Lions leave door open for Owen Farrell – even if he is not playing for England

British and Irish Lions' fly-half Owen Farrell reacts after his team scored a try during a rugby union tour match between the Sharks against the British and Irish Lions at the Ellis Park stadium in Johannesburg on July 7, 2021
Owen Farrell has stopped playing international rugby for now, but will he make a Lions return in 2025? - Getty Images/Phil Magakoe

The British and Irish Lions have left the door open to picking Owen Farrell for next summer’s tour to Australia, even if the fly-half is not playing for England.

At his unveiling as Lions head coach in London on Thursday, Andy Farrell said that he had not had any conversations with his son about his potential availability after the England captain announced that he was stepping away from international rugby late last year.

Despite giving no timeline on a potential return, the Saracens fly-half has already been installed as the bookmakers’ favourite to captain the Lions on what would be his fourth tour. Racing 92, who compete in the French Top 14, are confident of luring Farrell away from Saracens in the summer which would, under the Rugby Football Union regulations, make him ineligible for England selection. Depending on Racing’s involvement in the Top 14 play-offs next season, Farrell could also miss the Lions pre-tour training camp and their opening tour fixture against Western Force.

Northampton flanker Courtney Lawes has also been heavily linked with a move to France, where openside Jack Willis and winger Henry Arundell could also be in the mix for selection. Yet despite the Premiership moving its final forward to help the Lions’ preparations, chief executive Ben Calveley says that all players will be considered for selection regardless of where they are based.

“We don’t have a policy that closes off anyone from being selected,” Calveley said. “If you just look at previous Lions tours, we’ve had people come on a tour who haven’t been playing for a national side. Will Greenwood [in 1997] is a great example, even though we are going back a way there. In 2021, Finn Russell was based in France, so we don’t have any restrictions on selection.

“When we think about Owen, we think about someone who is one of the best players the Lions has ever had as a three-time tourist, and we wish him all the very best as he’s decided to step away from the international fold. Selection, as Andy says, is to happen in 18 months’ time.”

British and Irish Lions' Owen Farrell kicks a penalty during the third test of the 2017 British and Irish Lions tour at Eden Park, Auckland
Farrell has six caps over three tours for the Lions - PA/David Davies

Farrell would rank as the Lions’ most experienced fly-half and captain option next summer with a résumé that few other players can match. Form, however, will remain the sole barometer on which Farrell senior will make selection, regardless of whether it is for club or country. “It’s about form, it’s about watching the game properly,” Farrell said. “Selection, as far as that’s concerned, is the same as everyone else. No different.”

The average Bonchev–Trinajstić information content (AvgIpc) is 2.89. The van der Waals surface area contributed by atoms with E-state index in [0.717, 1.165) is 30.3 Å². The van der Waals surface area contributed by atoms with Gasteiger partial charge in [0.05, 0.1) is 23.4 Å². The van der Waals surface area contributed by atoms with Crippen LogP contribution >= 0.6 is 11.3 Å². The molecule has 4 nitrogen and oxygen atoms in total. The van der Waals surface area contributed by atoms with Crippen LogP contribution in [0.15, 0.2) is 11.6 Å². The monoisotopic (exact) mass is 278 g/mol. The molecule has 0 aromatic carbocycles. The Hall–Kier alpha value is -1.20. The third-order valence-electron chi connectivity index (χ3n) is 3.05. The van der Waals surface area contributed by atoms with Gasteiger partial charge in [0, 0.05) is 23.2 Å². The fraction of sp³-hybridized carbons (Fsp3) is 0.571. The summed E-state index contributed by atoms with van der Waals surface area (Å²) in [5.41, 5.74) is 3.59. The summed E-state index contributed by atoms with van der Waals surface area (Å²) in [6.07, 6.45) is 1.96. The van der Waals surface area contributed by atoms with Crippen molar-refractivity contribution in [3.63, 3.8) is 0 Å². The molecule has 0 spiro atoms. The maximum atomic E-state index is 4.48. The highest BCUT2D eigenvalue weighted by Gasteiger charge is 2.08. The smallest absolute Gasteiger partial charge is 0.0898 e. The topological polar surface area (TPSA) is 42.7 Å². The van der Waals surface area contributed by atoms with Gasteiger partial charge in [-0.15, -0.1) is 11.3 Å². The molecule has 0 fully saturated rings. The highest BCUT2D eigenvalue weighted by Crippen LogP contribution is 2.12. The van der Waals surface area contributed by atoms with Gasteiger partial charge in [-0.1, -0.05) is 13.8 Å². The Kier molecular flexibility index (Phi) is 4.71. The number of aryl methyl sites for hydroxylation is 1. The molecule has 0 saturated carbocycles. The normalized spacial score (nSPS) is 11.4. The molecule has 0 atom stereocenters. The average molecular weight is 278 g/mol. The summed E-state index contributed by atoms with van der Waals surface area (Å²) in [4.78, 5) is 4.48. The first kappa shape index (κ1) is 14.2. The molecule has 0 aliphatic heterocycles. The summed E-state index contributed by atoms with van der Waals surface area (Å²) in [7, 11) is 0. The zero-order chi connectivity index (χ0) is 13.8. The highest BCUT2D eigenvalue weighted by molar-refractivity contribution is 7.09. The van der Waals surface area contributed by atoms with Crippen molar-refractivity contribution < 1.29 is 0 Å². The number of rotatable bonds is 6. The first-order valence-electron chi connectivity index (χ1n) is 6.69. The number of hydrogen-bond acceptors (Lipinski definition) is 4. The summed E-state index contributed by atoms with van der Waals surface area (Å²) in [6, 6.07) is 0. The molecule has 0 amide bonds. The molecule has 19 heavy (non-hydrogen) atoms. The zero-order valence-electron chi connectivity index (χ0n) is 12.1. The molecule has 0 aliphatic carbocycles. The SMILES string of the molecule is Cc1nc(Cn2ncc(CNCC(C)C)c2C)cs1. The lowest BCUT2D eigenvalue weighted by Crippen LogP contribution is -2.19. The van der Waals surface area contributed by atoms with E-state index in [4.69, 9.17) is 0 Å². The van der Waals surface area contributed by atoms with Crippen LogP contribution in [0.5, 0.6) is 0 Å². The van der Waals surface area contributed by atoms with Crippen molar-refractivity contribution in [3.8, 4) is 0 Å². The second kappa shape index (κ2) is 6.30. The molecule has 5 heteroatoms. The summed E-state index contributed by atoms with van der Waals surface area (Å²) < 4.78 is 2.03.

Asked about his son’s decision to step back from England, Farrell said that it was “his choice” and he would also support his move to Racing 92. “There’s no promises,” Farrell said. “It’s a short career. You want to do things that float your boat and make your family happy. It’s all about the memories you create, not just for yourself but for others as well. For some the thought of devoting yourself to one club is extra, extra special. Owen has that at Saracens but if things do change – and I don’t know whether they will or not – it’ll be for the right reasons or to do the right thing for whatever that person feels he needs to do to be happy.”

The Ireland head coach was selected for the Lions role by a panel including Calveley as well as former Lions Ieuan Evans, Ian McGeechan, Nigel Redman and Brian O’Driscoll. Calveley described Farrell, who toured twice as an assistant coach in 2013 and 2017, as the “outstanding candidate for this role”. Calveley also confirmed that Rugby Australia are contractually obliged to provide Wallabies to their Super Rugby franchises for the warm-up matches. Previous tours have been blighted by the Lions’ lack of sterner tests in the build-up.

Discussions have already begun about the potential tour to New Zealand in 2029, however Calveley revealed they are also exploring visiting other territories with no fixed agreement for the Lions to follow their traditional schedule. “There are no long-term commitments in place, other than the Lions has a position in the calendar that repeats every four years,” Calveley said. “We’re interested in establishing a relationship with teams in different geographies around the world. Now don’t take that as me saying we’re going to tour somewhere else any time soon, but we’ve established a relationship with Japan three years ago, we’re playing Argentina in Dublin before we go to Australia.

“Becoming more of a global proposition, and developing relationships with different geographies is really important to us. There is a piece of work we’re about to start called the ‘Beyond 25 project’, which is about what the Lions can do differently in future.”

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